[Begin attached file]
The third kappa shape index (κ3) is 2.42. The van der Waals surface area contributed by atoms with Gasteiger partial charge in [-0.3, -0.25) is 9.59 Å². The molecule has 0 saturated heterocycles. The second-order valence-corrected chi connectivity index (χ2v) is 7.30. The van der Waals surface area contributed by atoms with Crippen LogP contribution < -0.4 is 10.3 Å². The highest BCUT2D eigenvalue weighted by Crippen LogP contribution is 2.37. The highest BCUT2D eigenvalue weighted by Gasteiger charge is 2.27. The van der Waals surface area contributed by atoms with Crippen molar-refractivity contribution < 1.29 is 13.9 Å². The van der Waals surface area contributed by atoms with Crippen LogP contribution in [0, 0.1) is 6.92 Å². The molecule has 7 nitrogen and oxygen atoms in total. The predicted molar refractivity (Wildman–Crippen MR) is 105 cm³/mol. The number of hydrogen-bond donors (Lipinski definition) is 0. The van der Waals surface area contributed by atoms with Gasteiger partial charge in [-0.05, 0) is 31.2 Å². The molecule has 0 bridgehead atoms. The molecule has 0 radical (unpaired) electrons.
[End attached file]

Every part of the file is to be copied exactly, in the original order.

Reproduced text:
The third kappa shape index (κ3) is 2.42. The van der Waals surface area contributed by atoms with Gasteiger partial charge in [-0.3, -0.25) is 9.59 Å². The molecule has 0 saturated heterocycles. The second-order valence-corrected chi connectivity index (χ2v) is 7.30. The van der Waals surface area contributed by atoms with Crippen LogP contribution < -0.4 is 10.3 Å². The highest BCUT2D eigenvalue weighted by Crippen LogP contribution is 2.37. The highest BCUT2D eigenvalue weighted by Gasteiger charge is 2.27. The van der Waals surface area contributed by atoms with Crippen molar-refractivity contribution < 1.29 is 13.9 Å². The van der Waals surface area contributed by atoms with Crippen LogP contribution in [0, 0.1) is 6.92 Å². The molecule has 7 nitrogen and oxygen atoms in total. The predicted molar refractivity (Wildman–Crippen MR) is 105 cm³/mol. The number of hydrogen-bond donors (Lipinski definition) is 0. The van der Waals surface area contributed by atoms with Gasteiger partial charge in [-0.05, 0) is 31.2 Å². The molecule has 0 bridgehead atoms. The molecule has 0 radical (unpaired) electrons.